The other day, I got to wondering which might be the oldest structure still standing in Covina. Considering how few buildings from the turn of the last century must remain, the field of candidates could not be very large. Citrus Avenue would probably be a good first place to look. I can't think of anywhere else in town where more structures from that time period could still be standing – at least commercial ones.
The logical place to find this information is the Los Angeles County Office of the Assessor. The Assessor maintains public records for every parcel of land: its legal description, its valuation, etc. If the parcel has a building on it, the original year of construction is also recorded. Fortunately, the County Assessor has an interactive map online where the public can easily access all of this information.
Although not the oldest, the building that has remained in its original state of construction for the longest period of time is 126 N. Citrus – originally the Warner & Whitsel Grocery, and the place most of us who grew up in Covina knew as Custer's. The Assessor's record states that it was built in 1905. I have to question that date, however, as a photo taken on the Fourth of July, 1906, clearly shows the older Warner store still standing. Additionally, two historical accounts agree that the new grocery building did not open until Summer, 1909. Whatever its actual construction date, however, aside from some modification to its frontage and interior over the decades, the Warner/Custer's building has remained largely unchanged and still recognizable for the last 105+ years.
The Warner & Whitsel Grocery (later Custer's, left) and the Allison-Webb Building, circa 1910.
The earliest build date on the east side of Citrus is given as 1880, for the parcel at the northeast corner of Citrus and Badillo. This cannot be correct. According to Donald Pflueger's 1964 history, there were no buildings at all in "downtown" Covina until December, 1884, when the office and print shop of the Covina Independent newspaper was erected at the southwest corner of Citrus and Badillo. The only buildings in the Covina area before 1884 were the Badilla/Phillips house at the southwest corner of the San Bernardino stage road and what would later be known as Hollenbeck Avenue, and a handful of simple structures at "Citrus:" a pioneer settlement established in the 1870s which was located at today's intersection of Citrus Avenue and Cypress Street.
Returning to the northeast corner of Citrus and Badillo, the first building at that location was constructed in 1885: F. E. Grover's general mercantile store at 104 N. Citrus. In 1900, the landmark Reed Block – best known for later housing the Covina Theater – was erected on that corner. It stood for over a hundred years until 2004, when it was razed to construct the Covina Center for the Performing Arts. Although the present building closely resembles the old Reed Block, it is an entirely different structure than the historic building so familiar to generations of Covinans.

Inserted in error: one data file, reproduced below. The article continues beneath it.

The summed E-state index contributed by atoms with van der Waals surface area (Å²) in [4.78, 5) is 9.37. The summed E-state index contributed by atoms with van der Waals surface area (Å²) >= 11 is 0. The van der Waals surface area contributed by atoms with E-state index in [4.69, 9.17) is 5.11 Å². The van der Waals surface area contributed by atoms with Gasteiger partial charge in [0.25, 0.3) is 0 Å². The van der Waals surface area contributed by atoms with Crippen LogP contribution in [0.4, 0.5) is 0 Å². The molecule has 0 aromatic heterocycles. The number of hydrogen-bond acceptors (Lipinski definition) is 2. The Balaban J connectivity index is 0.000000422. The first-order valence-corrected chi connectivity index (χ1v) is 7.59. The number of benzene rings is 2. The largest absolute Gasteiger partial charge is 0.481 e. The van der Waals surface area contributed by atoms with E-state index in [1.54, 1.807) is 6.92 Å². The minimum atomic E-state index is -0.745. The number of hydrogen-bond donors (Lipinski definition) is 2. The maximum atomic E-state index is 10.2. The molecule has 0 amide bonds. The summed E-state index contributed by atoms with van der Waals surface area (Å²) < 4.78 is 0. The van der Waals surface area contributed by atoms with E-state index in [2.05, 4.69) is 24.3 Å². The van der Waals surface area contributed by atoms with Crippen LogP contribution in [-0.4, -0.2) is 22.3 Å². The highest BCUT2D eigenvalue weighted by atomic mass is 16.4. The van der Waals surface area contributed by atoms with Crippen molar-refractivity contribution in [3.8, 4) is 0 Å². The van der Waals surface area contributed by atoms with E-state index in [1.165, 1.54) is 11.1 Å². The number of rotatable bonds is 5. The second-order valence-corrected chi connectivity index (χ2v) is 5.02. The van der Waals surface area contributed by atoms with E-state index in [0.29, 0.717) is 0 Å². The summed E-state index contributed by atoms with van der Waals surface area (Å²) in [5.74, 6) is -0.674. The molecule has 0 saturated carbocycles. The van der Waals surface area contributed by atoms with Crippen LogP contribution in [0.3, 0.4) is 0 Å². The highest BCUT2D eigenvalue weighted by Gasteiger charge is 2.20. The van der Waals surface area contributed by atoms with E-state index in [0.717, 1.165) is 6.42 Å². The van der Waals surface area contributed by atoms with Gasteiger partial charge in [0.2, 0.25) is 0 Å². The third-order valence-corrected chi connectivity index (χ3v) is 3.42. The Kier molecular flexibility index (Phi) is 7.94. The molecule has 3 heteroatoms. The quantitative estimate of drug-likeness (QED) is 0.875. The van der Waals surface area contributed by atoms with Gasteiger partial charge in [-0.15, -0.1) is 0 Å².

The oldest building still standing on the east side of Citrus is actually next door to the former theater – The Allison-Webb Building at 114 N. Citrus – which is now occupied by the unwholesomely-named "Rude Dog Bar & Grill." It was constructed in 1903, though looking at its current false front, 114 N. Citrus today is completely unrecognizable to anyone who grew up in 20th century Covina.
The Reed Block (1900) and the Allison-Webb Building (1903, left) circa 1905.
Courtesy USC Digital Library. Click image to enlarge.
On the west side of Citrus, across the street from the former location of the Covina Theater, there is another candidate for Covina's oldest existing structure: the Chapman-Workman Building (now called the Old Covina Bank Building) at 101 N. Citrus. The Assessor's record shows (as does a photo of the building, below) that it was erected in 1897.
The Chapman-Workman Building (1897, left) and the actual oldest building in Covina (1885, center) circa 1905.
Courtesy USC Digital Library. Click image to enlarge.
But even the Chapman Building isn't the winning entry in our race. Turns out the oldest existing commercial structure in Covina is actually the little hole-in-the-wall storefront next door: 111 N. Citrus (the dark two-storey building in the center of the photo above). The Assessor gives its build date as 1885, with its "Effective Year Built" being 1905 (probably when the second storey was added).
Here it is today. Not much to look at, is it? But, evidently, behind that chintzy 20th century facade, and inside its walls, is one of the very first structures built in J. S. Phillips's pioneer township of Covina.
Concerning houses, it appears some of the oldest ones still standing in the original residential section of Covina are three small homes built in a row in 1901 on Cottage Street. It's actually quite shocking to me just how few private dwellings remain in the downtown area bounded by Badillo, 2nd, Hollenbeck and San Bernardino Road. Most of them were swallowed up over the years by municipal parking lots, and by Inter-Community Hospital.
The oldest building of all, however, would almost certainly be the Thomas Griswold House, which was one of the earliest American homes built in Rancho La Puente. Originally located at the intersection of Citrus and Cypress in the aforementioned settlement of Citrus circa 1888, Barbara Ann Hall's book "Images of America: Covina" (p.15) states that the Griswold House was moved to Covina Boulevard in 1891, where it still stands today.
Source: Images of America: Covina, by Barbara Ann Hall, Ph.D., Covina Historical Society, Arcadia Publishing, 2007.